The Sisulu Foundation also has 2 prominent inaugural members from the European Union.  Their roles on the Scientific Advisory Board will be instrumental in knowledge transfer and linkages to Europe, where governments share a growing interest in African epidemics, in view of the movement of people (and hence diseases) between Africa and Europe. In this regard, Prof Hendrik Streeck from Bonn University, Germany, said, “The COVID-19 pandemic has demonstrated to us once more that nobody is safe until everyone is safe. I am honoured to join the Scientific Advisory board of the Sisulu Foundation to improve worldwide pandemic preparedness and equitable distribution of vaccines worldwide.” Prof Streeck is joined on the advisory board by fellow EU scientist prof Roman Jerala of the Slovenian National Institute of Chemistry.

Prof Markus Depfenhart, a co-founder of the Sisulu Foundation, holds extraordinary professorships at Walter Sisulu University and North-West University.  He is currently leading a joint preclinical trial by these universities on a covid-19 vaccine that he developed. “When the Covid-19 pandemic spread internationally, early in 2020, we predicted that African nations will be at the back of the queue for vaccines and that the leading vaccine platforms will likely not prove highly effective on Africans.  This called for a broader collaboration with African scientists, some of whom have developed vaccines before, who are experts in this field.  And that is what the Sisulu Foundation has unlocked.”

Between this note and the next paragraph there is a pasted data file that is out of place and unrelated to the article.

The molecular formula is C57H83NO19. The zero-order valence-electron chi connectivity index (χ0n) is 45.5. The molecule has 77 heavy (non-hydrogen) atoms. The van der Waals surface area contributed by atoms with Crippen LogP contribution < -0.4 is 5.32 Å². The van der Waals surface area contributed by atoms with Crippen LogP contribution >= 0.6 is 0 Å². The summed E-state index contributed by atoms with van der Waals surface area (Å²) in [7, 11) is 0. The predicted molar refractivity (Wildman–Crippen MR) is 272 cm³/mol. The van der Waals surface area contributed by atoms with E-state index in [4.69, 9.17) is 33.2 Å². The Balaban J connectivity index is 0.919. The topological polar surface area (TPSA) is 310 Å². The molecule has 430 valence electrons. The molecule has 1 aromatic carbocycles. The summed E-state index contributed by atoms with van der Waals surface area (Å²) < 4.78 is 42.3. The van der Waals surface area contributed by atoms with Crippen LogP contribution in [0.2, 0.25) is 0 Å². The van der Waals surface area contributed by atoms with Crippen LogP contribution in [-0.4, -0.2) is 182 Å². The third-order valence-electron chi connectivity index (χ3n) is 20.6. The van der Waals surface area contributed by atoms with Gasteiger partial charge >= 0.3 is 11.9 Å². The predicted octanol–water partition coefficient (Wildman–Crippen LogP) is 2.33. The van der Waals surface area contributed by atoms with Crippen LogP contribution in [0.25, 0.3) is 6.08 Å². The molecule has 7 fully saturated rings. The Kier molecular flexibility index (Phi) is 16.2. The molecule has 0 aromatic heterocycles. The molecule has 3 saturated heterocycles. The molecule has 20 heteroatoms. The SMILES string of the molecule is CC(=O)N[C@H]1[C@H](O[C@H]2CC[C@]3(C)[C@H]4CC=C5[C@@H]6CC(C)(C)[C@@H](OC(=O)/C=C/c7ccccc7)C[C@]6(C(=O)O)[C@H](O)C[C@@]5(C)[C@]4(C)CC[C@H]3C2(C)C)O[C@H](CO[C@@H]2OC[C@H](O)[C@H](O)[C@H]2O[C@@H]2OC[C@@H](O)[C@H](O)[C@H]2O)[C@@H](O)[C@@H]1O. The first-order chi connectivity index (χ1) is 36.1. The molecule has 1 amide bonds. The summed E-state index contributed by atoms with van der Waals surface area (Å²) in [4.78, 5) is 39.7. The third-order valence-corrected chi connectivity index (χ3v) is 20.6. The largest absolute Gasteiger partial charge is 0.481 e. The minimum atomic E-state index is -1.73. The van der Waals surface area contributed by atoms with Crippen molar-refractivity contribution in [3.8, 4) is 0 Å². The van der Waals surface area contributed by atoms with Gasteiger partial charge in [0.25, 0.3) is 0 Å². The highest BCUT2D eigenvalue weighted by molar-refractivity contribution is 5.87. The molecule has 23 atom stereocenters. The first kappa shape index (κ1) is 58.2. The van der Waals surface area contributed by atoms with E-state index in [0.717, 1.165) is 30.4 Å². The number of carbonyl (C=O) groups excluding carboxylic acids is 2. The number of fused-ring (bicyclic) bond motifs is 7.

Prof Songca reiterates: “We are humbled by the calibre of scientists coming on board, especially from Africa.  Our young scientists should learn from them and join us in building a strong scientific capacity base for the African continent.  There is no reason why we should not lead the development of solutions for Africa.”

The Sisulu Foundation plans to conduct a public launch ceremony later this year to allow the 3rd waves of Covid first to pass in the various regions.

In the interim, the Board and Scientific Advisory Board will be evaluating several projects and initiatives by member institutions.

More about our partners:

  • https://kavi-icr.uonbi.ac.ke/ Kenya AIDS Vaccine Initiative (KAVI) was established in 1998 as a research unit within the Department of Medical Microbiology, College of Health Sciences, University of Nairobi.  It focuses on four themes: The Non-Communicable Diseases track includes Cancers such as breast, colon, prostate cancers as well as the diseases of the cardiovascular, respiratory, and endocrine systems. The Communicable Disease track focuses on HIV/AIDS, along with research on tuberculosis, zoonoses, and childhood respiratory and gastrointestinal diseases. The Clinical Trials track runs HIV vaccine trials in addition to trials for other products including chemotherapy drug trials.

The KAVI directors, Professors OmuAnzala and Walter Jaoko, are internationally renowned scientists with distinguished track records related to vaccines.  Prof Anzala  had served as principal or co- investigator in more than 30 medical research projects many of which were clinical trials for vaccines.  Since 2020 he has been a member of the World Health Organisation’s African Advisory Committee on Vaccine Safety (AACVS); as well as a member of The Kenya National COVID -19 TASK force.  This included being Team Leader of the Kenya National COVID-19 Case management, Research and Modelling Consortium. He has been a member of the African Vaccine Manufacturing Initiative (South Africa) since 2017.